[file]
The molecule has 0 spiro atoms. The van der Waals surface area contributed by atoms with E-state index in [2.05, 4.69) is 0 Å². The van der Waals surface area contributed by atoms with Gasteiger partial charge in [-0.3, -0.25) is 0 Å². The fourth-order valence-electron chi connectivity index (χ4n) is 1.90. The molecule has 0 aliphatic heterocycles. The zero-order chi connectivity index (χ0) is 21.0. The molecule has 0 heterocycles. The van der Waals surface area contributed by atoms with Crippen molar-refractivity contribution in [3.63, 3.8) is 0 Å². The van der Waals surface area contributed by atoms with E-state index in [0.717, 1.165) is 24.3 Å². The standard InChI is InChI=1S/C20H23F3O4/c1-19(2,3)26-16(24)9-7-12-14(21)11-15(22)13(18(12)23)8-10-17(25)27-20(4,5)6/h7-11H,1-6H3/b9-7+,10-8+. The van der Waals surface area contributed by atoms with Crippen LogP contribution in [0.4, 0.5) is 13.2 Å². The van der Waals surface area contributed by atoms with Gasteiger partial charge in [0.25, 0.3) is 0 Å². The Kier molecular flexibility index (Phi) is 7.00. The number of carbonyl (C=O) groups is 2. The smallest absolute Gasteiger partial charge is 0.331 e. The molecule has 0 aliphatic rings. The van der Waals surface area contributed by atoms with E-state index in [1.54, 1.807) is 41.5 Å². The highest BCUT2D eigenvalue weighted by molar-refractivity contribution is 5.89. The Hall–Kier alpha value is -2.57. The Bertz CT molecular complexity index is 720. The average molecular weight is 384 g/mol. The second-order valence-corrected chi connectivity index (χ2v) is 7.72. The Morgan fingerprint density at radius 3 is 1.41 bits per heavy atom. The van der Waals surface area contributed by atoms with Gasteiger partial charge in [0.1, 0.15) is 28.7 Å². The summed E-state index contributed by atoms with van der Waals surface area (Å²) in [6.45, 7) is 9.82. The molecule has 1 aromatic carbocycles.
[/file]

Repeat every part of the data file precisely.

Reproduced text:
The molecule has 0 spiro atoms. The van der Waals surface area contributed by atoms with E-state index in [2.05, 4.69) is 0 Å². The van der Waals surface area contributed by atoms with Gasteiger partial charge in [-0.3, -0.25) is 0 Å². The fourth-order valence-electron chi connectivity index (χ4n) is 1.90. The molecule has 0 aliphatic heterocycles. The zero-order chi connectivity index (χ0) is 21.0. The molecule has 0 heterocycles. The van der Waals surface area contributed by atoms with Crippen molar-refractivity contribution in [3.63, 3.8) is 0 Å². The van der Waals surface area contributed by atoms with E-state index in [0.717, 1.165) is 24.3 Å². The standard InChI is InChI=1S/C20H23F3O4/c1-19(2,3)26-16(24)9-7-12-14(21)11-15(22)13(18(12)23)8-10-17(25)27-20(4,5)6/h7-11H,1-6H3/b9-7+,10-8+. The van der Waals surface area contributed by atoms with Crippen LogP contribution in [0.4, 0.5) is 13.2 Å². The van der Waals surface area contributed by atoms with Gasteiger partial charge in [0.25, 0.3) is 0 Å². The Kier molecular flexibility index (Phi) is 7.00. The number of carbonyl (C=O) groups is 2. The smallest absolute Gasteiger partial charge is 0.331 e. The molecule has 0 aliphatic rings. The van der Waals surface area contributed by atoms with E-state index in [1.54, 1.807) is 41.5 Å². The highest BCUT2D eigenvalue weighted by molar-refractivity contribution is 5.89. The Hall–Kier alpha value is -2.57. The Bertz CT molecular complexity index is 720. The average molecular weight is 384 g/mol. The second-order valence-corrected chi connectivity index (χ2v) is 7.72. The Morgan fingerprint density at radius 3 is 1.41 bits per heavy atom. The van der Waals surface area contributed by atoms with Gasteiger partial charge in [0.1, 0.15) is 28.7 Å². The summed E-state index contributed by atoms with van der Waals surface area (Å²) in [6.45, 7) is 9.82. The molecule has 1 aromatic carbocycles.